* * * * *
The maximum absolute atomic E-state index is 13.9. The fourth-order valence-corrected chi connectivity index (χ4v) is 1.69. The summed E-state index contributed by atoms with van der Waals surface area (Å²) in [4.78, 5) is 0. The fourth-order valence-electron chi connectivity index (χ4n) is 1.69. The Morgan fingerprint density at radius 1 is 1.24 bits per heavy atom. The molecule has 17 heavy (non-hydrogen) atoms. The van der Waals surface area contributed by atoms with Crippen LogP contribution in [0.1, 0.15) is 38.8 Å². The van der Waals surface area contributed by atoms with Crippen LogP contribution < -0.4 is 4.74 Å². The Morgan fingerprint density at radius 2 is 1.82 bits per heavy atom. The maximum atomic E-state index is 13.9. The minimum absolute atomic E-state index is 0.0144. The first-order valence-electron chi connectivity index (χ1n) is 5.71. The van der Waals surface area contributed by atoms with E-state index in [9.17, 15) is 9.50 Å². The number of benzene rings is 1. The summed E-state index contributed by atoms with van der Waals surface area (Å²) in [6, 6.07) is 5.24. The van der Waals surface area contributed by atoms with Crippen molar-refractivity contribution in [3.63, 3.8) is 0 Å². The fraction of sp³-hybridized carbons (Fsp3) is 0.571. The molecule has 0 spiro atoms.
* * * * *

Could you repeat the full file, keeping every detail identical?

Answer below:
The maximum absolute atomic E-state index is 13.9. The fourth-order valence-corrected chi connectivity index (χ4v) is 1.69. The summed E-state index contributed by atoms with van der Waals surface area (Å²) in [4.78, 5) is 0. The fourth-order valence-electron chi connectivity index (χ4n) is 1.69. The Morgan fingerprint density at radius 1 is 1.24 bits per heavy atom. The molecule has 17 heavy (non-hydrogen) atoms. The van der Waals surface area contributed by atoms with Crippen LogP contribution in [0.1, 0.15) is 38.8 Å². The van der Waals surface area contributed by atoms with Crippen LogP contribution < -0.4 is 4.74 Å². The Morgan fingerprint density at radius 2 is 1.82 bits per heavy atom. The maximum atomic E-state index is 13.9. The minimum absolute atomic E-state index is 0.0144. The first-order valence-electron chi connectivity index (χ1n) is 5.71. The van der Waals surface area contributed by atoms with E-state index in [9.17, 15) is 9.50 Å². The number of benzene rings is 1. The summed E-state index contributed by atoms with van der Waals surface area (Å²) in [6, 6.07) is 5.24. The van der Waals surface area contributed by atoms with Crippen molar-refractivity contribution in [3.63, 3.8) is 0 Å². The fraction of sp³-hybridized carbons (Fsp3) is 0.571. The molecule has 0 spiro atoms.